Tuesday, October 15, 2013
Sixth Entry on a Long Journey
See the guy taking the picture!
Photo by her daughter Anne Hollenbeck
insufficient and often dangerous.
Elevated train on a quiet afternoon in the Loop. Note the proximity
and architecture of the adjacent buildings.
Years ago, while in Tanzania, a local fellow admonished me, that I, like most tourists, mainly took photos of the poor or of tribal people because they looked exotic and interesting. The pictures, he claimed, were useful as fodder for conversations about vacations and as an avenue to obtain praise from friends for my adventuresome bravado. Rather harshly, he concluded, that neither I nor the viewers gained any real insight about what it was like to live under the conditions as seen in such snapshots. He compared such photos as to those taken by a tabloid journalist of exotic animals on a trip to the zoo. To be at least fair to his country, he suggested that, if in fact my true purpose was to inform others what his country was really like, I should publish a number of boring pictures showing the majority people in their daily Western attire going about their business. Also I should include scenery of common places that could be almost anywhere in the world. Otherwise, I was consciously doing a disservice. Keeping this in mind, any attempt by me to describe Chicago carries a similar risk of distortion. In fact, my overriding feeling is that the task of transmitting a decent image of Chicago is too large and complex for me to express succinctly. Less accurate than a blind man who pokes his cane at a haystack and believes he has felt a bush, my brief experience in Chicago is limited to having "grasped a few straws." Even the proverbial Hillel who, it is said, was able to reduce the meaning of the Torah to one sentence while standing on one leg, would have been blown over if he had tried his luck at describing the Windy City. So keeping the above admonition in mind, the following is my feeble attempt.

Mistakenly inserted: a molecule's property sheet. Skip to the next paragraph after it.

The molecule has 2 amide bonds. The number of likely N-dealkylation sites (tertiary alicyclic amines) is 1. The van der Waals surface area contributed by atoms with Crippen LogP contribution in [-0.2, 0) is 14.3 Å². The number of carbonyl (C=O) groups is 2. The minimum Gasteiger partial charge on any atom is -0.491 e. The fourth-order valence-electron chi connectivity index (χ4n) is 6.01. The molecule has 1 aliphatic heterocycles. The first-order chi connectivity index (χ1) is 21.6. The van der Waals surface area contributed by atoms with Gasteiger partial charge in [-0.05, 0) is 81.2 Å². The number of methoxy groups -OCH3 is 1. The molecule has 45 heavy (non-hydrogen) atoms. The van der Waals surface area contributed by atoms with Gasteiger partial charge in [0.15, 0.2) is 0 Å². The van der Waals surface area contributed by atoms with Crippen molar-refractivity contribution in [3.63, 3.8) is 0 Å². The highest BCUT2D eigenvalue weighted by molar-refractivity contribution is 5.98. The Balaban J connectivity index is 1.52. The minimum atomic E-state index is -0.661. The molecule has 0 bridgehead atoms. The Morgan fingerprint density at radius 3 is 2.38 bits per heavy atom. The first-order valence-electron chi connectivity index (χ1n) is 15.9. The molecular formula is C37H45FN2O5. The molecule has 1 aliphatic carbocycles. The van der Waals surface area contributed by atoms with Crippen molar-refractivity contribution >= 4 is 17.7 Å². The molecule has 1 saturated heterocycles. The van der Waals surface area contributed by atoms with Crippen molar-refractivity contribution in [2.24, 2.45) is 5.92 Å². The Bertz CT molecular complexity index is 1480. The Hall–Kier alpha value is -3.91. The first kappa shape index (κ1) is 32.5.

During the week following the day of my arrival, various cousins and family gave me tours of their turf. They took me to the Loop (downtown), we walked along the lake, viewed the art museum, gazed at the city and Chicago River from a son's condo, gorged ourselves at eclectic, fashionable restaurants, listened late into the night to music at a famous city jazz club, drove through ethnic neighborhoods, and relaxed at the assisted living facility where my 93 year old aunt lived.
My routes crisscrossed the city and suburbs which contained, according to recent figures, a staggering 9.5 million people, making it the most populous metropolitan area in the Midwest. Sometimes it felt like I was traveling down the rows of an urban version of a giant cornfield composed of brick stalks filled with human ears of varying colors and size. The people that I observed seemed proud to be Chicagoans and well adapted to living in this mass of humanity. They resided in brick and wood frame houses, apartment buildings, many condominiumized, in subdivisions in the suburbs, stately mansions on the North Side, and in massive high rises along the lake. It felt like there was a busy upbeat tempo in the air, not a nervous sound, but a modern jazzy rhythm from the clicking of heels on pavement, the shutting of cab doors, the somewhat muted wheels from the el, and the voices laced with Midwest accents. There was an overriding sense of movement as well. Commuters recite subway routes and station departure and arrival times like they were practicing their times tables. They jam the Expressways called the Eisenhower or the Stevenson, or cruise the historic Lake Shore Drive or drive on Michigan Avenue for business or pleasure. The newest fad for transportation is to use bicycles, which the city supplies with the swipe of a credit card and which are attached to colorful docking stations at many corners throughout the metropolitan area.
I found it hard to conceive the massive amounts of financial and natural resources and manpower that are necessary to make the city of that size work and flourish. Just imagine the public sector's challenge to provide an adequate number of police cars, fire engines, school teachers, case workers, jailers, street sweepers and even aldermen that are needed to provide basic services. Guess the the amount of water, gas, electricity and sewage required to meet the demand. Speculate on the dollar value spent by the private and public sector on basic products such as food clothing or supplies. Look at the amount of dollars earned in commerce from offices, businesses, stores, and factories. The image is monumental. It blurs the mind. That is the case with me. For those who live in rural areas, or haven't visited a big city for a long time, it is hard to grasp the social and political implications such a metropolis has, let alone absorb the daunting realization about the number of people in the world.
The pictures which I have chosen to share indicate that I have not adequately learned the lesson of Tanzania. These are selected frames that tell some aspect of Chicago, but omit many key elements. They are like random flowers plucked from a gigantic vase. They are shots from an amazing world and are meant to encourage viewers to plan to see the city on their own. On another note, I wish to thank publicly, my cousin Anne and her husband Stan Hollenbeck, my cousin David and his wife Bonnie Spangler, their son, Benjamin, and my cousin Ron and his wife Toni Ellis, for their gracious hospitality, kindness and love.